Zyngla and the Episcopal Church today announced the launch of Churchyville, a new social game allowing anyone, anywhere to create the diocese of their dreams from scratch. Available in beta in the coming weeks, Churchyville has features that allow players to build a cathedral, plant churches, and create governance resolutions with the help of their friends. To build a thriving diocese, players have to balance the theological and political concerns of characters in the game with the needs of the wider church, all within a beautifully rendered landscape.
“Churchyville is where Farmville meets the Book of Common Prayer,” said Kelly O’Saughnessy, designer of Churchyville. “We are thrilled to bring the our most social-justice oriented game to date. Instead of farming or being involved in organized crime, you’re helping find fair-trade coffee for your neighbors.”
As the “bishop,” a player must guide his or her diocese to become a bustling community of faith, finding places to plant churches and receiving in-game advice from his or her suffragan bishop. Churchyville game features include:
Build churches from the ground up! Once the land is secured, find materials for the building. Keep your congregants busy with mission activities and involved in their communities by creating socially responsible businesses. Build homes for your families, and earn more money for your church by creating special events and appeals that will make parishioners more inclined to fill the collection plate.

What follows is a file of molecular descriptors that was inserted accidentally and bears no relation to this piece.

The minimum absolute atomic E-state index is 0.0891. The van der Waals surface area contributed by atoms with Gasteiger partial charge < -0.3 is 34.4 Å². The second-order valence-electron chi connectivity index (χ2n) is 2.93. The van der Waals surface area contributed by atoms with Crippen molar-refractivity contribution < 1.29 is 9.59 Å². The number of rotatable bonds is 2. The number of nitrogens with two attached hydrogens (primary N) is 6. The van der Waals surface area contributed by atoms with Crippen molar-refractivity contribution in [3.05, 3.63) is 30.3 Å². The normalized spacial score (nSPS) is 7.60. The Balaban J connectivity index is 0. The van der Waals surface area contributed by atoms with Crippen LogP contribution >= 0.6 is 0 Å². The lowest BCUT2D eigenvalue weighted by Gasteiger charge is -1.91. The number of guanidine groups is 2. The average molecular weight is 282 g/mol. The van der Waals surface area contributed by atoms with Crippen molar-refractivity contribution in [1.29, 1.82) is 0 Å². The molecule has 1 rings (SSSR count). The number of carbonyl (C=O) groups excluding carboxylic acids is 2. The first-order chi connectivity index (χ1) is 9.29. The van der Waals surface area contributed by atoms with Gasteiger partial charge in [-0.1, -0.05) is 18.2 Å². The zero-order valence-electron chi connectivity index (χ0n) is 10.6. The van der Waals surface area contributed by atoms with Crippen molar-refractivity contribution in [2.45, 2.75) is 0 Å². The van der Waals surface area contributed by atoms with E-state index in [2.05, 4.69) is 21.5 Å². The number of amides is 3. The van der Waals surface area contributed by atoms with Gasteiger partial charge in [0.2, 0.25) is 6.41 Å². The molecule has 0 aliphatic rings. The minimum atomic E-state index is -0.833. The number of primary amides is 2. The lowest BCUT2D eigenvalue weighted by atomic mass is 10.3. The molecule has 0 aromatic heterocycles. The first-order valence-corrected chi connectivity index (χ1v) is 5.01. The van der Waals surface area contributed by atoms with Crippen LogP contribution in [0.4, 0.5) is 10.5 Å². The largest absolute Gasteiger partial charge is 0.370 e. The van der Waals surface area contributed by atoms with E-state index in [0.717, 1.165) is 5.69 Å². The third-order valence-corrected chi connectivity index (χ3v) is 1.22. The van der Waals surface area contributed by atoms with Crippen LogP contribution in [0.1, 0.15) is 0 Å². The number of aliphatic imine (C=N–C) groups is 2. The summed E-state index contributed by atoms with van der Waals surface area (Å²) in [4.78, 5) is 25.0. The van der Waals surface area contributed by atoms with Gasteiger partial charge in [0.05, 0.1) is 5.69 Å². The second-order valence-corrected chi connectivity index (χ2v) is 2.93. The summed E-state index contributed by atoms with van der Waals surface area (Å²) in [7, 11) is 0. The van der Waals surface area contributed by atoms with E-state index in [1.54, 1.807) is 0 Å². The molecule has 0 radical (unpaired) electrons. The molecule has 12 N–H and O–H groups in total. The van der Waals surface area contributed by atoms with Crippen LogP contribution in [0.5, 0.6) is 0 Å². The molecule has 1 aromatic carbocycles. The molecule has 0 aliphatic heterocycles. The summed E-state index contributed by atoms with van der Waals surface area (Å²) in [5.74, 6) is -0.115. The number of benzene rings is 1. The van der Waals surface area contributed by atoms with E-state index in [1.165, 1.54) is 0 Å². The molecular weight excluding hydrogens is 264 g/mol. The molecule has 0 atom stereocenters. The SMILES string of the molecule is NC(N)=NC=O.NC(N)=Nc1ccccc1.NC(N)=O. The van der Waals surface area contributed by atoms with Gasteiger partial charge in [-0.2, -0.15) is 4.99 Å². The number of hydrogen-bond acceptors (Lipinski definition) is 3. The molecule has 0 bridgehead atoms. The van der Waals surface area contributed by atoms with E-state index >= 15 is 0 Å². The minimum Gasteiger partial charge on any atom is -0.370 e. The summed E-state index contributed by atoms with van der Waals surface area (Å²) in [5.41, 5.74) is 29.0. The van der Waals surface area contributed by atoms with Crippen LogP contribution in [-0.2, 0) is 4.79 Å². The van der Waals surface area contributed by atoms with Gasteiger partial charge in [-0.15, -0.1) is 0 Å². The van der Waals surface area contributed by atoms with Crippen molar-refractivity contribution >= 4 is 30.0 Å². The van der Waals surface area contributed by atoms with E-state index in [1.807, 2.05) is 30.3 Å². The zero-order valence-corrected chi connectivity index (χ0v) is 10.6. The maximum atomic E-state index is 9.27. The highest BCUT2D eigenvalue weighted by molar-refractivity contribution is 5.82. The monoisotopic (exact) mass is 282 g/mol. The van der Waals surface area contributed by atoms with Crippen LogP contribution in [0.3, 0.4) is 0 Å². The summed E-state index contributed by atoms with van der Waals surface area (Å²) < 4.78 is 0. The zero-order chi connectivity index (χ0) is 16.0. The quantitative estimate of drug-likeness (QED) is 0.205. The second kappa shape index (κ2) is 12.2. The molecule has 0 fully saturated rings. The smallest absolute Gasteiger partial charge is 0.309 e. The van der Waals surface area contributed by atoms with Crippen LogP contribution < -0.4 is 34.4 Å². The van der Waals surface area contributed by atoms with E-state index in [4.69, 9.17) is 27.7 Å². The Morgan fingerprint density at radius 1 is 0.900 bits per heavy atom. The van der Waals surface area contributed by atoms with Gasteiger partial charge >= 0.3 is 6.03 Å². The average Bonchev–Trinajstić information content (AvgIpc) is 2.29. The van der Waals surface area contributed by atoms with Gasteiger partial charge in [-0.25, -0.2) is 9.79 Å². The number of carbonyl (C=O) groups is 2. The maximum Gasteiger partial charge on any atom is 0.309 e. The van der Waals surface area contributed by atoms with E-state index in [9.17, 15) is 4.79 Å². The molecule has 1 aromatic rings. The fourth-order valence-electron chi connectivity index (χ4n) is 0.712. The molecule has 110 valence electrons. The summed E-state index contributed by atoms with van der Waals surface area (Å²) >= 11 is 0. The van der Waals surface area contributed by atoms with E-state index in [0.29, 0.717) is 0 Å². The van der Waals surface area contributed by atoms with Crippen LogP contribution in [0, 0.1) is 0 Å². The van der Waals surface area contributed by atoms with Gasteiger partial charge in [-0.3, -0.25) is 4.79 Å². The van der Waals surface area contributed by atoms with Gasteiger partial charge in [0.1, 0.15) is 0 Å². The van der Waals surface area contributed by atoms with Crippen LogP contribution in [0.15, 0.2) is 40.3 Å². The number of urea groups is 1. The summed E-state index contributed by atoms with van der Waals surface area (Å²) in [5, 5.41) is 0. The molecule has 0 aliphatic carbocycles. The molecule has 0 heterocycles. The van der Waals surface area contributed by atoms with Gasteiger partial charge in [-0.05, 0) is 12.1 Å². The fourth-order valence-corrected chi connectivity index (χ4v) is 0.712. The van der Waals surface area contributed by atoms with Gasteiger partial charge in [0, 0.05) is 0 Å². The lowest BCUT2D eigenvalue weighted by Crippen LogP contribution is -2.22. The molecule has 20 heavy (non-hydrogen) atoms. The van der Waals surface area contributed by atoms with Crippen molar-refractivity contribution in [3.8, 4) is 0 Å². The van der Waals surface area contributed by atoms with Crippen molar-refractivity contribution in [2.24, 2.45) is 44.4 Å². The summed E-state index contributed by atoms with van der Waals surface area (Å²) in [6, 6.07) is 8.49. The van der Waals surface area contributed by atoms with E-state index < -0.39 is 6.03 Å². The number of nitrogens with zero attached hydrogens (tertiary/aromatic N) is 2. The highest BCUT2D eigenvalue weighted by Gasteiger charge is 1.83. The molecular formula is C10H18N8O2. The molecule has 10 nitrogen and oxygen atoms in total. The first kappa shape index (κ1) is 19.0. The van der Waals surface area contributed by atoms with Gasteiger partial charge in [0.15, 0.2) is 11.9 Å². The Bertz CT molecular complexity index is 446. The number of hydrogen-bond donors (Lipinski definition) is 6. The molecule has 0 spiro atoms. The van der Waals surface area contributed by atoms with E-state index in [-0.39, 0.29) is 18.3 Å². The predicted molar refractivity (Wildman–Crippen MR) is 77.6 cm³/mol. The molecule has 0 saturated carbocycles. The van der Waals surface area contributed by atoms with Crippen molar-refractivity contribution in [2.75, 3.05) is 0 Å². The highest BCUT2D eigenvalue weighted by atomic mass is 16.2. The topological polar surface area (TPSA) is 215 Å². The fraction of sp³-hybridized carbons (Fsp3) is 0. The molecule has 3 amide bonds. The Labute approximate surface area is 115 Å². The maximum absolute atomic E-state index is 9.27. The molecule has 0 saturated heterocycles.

Run Your Diocese!
A happy diocese is a lucrative diocese!
Dozens of laypeople and clergy will be available in the platform, representing a wide range of theological and political orientations.
The wider Communion!
Love thy neighbor. Visit your neighbors’ dioceses to help them secure more items, including collectibles. Be a good buddy by helping friends accelerate church growth, sharing your extra church supplies, etc. and construct churches faster. Send gifts such as stained glass windows, flowers on the altar, hymnals. The more you participate, the more experience you’ll get, which in turn allows you to expand your holdings and give more gifts.
================================================(Note: I was incredibly frustrated when my friend Joseph posted this as this was exactly what I was working on for today’s April post. Argh. Oh well. Well played, Episcopal Church…well played)